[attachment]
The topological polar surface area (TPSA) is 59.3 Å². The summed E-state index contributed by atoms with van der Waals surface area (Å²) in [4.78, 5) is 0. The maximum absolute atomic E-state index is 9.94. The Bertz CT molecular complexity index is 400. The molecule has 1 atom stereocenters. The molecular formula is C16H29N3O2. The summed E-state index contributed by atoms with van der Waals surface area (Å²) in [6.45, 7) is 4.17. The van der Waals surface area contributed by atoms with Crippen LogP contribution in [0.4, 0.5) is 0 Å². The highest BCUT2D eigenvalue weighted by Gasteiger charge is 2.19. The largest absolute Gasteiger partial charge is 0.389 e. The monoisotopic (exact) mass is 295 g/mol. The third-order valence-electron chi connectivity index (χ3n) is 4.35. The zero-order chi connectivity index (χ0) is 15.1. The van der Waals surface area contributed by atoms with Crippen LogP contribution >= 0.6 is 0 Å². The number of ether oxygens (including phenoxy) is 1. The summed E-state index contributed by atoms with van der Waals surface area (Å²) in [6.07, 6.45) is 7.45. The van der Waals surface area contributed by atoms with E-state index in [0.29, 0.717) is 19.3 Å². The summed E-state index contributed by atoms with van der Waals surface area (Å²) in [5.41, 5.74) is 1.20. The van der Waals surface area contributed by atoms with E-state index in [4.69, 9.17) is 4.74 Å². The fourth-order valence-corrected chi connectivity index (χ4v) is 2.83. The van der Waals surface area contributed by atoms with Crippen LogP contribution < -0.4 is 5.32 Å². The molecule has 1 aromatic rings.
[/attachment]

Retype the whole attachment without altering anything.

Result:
The topological polar surface area (TPSA) is 59.3 Å². The summed E-state index contributed by atoms with van der Waals surface area (Å²) in [4.78, 5) is 0. The maximum absolute atomic E-state index is 9.94. The Bertz CT molecular complexity index is 400. The molecule has 1 atom stereocenters. The molecular formula is C16H29N3O2. The summed E-state index contributed by atoms with van der Waals surface area (Å²) in [6.45, 7) is 4.17. The van der Waals surface area contributed by atoms with Crippen LogP contribution in [0.4, 0.5) is 0 Å². The highest BCUT2D eigenvalue weighted by Gasteiger charge is 2.19. The largest absolute Gasteiger partial charge is 0.389 e. The monoisotopic (exact) mass is 295 g/mol. The third-order valence-electron chi connectivity index (χ3n) is 4.35. The zero-order chi connectivity index (χ0) is 15.1. The van der Waals surface area contributed by atoms with Crippen LogP contribution >= 0.6 is 0 Å². The number of ether oxygens (including phenoxy) is 1. The summed E-state index contributed by atoms with van der Waals surface area (Å²) in [6.07, 6.45) is 7.45. The van der Waals surface area contributed by atoms with E-state index in [0.29, 0.717) is 19.3 Å². The summed E-state index contributed by atoms with van der Waals surface area (Å²) in [5.41, 5.74) is 1.20. The van der Waals surface area contributed by atoms with E-state index in [4.69, 9.17) is 4.74 Å². The fourth-order valence-corrected chi connectivity index (χ4v) is 2.83. The van der Waals surface area contributed by atoms with Crippen LogP contribution < -0.4 is 5.32 Å². The molecule has 1 aromatic rings.